Although these strategies--often referred to as "channel assembly"--could conceivably cut costs or increase profit margins on portables, they have yet to be tried.
While most of the PC makers are mulling this type of production strategy, Fujitsu may be one of the first to implement it, said George Everhart, Fujitsu's president.
Under a channel assembly plan, Fujitsu would ship notebook subsystems to a reseller and distributor, which would then assemble the final product upon customer order, Everhart said. Fujitsu personal computer offerings in the U.S. are now limited to notebooks.
"The strategy starts with the design of a core product--how do you make modules that you can mix and match," Everhart said. "We've got more work to do before we make a final decision on this, but I believe it will be the logical way to go."
Channel assembly is one school of thought in the build-to-order revolution taking place in the PC manufacturing industry. In classic build-to-order strategy, the manufacturer itself assembles the computer upon receiving the order, which cuts costs by reducing inventory cycles. Dell Computer (DELL), for example, uses this strategy in assembling notebooks.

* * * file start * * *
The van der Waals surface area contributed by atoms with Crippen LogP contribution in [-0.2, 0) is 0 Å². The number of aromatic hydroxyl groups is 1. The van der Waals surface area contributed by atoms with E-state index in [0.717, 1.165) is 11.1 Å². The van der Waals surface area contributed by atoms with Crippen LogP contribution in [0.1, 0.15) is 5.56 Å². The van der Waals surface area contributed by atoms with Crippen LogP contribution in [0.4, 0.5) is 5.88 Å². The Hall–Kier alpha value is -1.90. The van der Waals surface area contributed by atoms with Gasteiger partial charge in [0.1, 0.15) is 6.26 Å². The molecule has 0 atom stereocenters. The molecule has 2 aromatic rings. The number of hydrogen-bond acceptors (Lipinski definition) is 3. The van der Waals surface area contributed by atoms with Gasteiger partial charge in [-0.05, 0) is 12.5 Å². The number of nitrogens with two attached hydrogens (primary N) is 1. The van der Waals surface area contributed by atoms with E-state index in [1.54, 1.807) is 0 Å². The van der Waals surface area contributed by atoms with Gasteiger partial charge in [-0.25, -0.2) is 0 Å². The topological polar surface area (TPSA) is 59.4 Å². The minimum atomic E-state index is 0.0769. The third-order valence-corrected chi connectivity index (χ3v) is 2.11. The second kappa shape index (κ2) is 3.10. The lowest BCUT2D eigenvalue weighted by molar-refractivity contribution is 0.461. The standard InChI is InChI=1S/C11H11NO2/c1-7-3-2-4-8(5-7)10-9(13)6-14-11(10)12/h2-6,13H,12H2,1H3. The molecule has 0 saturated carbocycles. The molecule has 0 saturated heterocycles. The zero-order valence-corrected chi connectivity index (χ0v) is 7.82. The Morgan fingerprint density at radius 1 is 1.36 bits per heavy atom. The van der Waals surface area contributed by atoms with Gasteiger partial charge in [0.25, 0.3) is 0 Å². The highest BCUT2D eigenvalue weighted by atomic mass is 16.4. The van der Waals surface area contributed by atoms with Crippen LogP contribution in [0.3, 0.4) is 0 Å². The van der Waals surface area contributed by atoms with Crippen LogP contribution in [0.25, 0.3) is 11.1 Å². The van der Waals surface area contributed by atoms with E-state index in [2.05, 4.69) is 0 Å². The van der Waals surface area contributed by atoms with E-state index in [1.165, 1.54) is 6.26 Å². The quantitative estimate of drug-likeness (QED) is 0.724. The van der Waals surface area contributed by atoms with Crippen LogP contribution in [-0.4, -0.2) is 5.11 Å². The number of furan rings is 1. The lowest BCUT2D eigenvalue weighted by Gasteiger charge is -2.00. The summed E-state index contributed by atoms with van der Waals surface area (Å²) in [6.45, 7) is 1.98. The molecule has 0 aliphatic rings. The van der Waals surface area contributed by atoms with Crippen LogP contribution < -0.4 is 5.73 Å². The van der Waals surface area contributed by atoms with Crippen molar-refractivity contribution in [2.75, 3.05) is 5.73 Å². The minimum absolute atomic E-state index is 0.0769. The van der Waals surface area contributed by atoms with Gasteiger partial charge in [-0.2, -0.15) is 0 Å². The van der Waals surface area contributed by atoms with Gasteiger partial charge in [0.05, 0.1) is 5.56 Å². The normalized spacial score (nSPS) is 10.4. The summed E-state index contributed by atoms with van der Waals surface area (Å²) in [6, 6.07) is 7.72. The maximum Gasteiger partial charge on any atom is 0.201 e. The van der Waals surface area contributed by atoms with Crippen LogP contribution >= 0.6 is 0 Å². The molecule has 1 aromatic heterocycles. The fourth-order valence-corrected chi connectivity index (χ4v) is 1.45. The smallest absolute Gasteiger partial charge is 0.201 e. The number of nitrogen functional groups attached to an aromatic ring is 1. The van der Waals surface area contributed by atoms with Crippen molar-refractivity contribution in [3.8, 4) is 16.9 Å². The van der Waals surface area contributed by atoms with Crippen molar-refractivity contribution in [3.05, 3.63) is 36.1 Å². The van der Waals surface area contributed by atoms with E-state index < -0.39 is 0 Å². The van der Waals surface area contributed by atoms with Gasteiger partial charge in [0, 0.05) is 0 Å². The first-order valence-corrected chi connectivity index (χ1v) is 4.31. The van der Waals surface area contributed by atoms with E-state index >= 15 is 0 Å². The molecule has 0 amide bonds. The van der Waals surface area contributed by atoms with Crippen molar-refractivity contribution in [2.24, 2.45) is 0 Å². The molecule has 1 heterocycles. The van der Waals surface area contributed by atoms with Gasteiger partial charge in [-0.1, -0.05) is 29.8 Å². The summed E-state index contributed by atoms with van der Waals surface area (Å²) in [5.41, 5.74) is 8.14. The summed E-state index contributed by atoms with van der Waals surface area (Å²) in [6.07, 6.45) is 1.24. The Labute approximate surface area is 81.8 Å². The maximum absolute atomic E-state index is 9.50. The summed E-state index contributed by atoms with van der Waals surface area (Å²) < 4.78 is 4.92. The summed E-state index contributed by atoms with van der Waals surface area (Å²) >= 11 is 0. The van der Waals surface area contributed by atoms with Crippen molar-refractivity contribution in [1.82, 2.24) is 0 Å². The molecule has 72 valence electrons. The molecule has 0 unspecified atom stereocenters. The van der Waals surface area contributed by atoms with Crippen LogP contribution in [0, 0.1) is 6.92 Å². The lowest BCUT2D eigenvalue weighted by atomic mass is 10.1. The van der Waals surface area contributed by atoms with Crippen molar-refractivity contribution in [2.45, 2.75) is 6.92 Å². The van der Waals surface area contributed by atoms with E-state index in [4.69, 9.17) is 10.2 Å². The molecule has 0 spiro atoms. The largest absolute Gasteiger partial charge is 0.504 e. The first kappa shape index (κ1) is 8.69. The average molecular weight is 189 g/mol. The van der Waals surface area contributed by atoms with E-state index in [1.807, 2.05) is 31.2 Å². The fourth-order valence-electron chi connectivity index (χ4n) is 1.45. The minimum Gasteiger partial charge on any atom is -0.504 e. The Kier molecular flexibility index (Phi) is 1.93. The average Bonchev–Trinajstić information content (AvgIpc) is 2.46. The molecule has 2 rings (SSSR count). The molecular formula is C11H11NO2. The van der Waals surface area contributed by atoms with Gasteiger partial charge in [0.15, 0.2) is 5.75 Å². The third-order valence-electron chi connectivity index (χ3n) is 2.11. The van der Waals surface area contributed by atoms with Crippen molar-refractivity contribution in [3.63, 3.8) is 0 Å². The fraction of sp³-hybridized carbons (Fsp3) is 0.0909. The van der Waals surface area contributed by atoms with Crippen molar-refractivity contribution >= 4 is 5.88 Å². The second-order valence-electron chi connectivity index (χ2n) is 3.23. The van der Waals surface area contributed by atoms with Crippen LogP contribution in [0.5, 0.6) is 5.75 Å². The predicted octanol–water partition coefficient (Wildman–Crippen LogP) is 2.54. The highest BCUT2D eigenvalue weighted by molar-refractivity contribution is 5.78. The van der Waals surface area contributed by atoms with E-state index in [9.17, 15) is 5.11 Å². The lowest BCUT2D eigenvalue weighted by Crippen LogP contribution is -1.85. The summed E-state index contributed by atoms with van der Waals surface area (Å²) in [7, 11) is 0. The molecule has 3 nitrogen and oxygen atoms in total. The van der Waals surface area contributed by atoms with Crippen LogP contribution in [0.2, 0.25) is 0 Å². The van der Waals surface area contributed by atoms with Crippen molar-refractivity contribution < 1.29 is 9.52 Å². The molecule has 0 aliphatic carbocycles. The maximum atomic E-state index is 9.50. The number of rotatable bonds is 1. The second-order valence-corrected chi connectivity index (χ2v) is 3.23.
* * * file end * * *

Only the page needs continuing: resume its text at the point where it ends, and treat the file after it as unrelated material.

While effective, this process forces the computer maker to become a wholesaler of the third-party software and add-on devices that customers might want, Everhart said. This technique also pits the computer firm against distributors and dealers because it sells the product to customers directly.
Still, a question exists whether the logistical knot can be untied.
To his knowledge, no manufacturer has rolled out a channel assembly plan for notebooks, Tran he said, "but we're looking at it as well."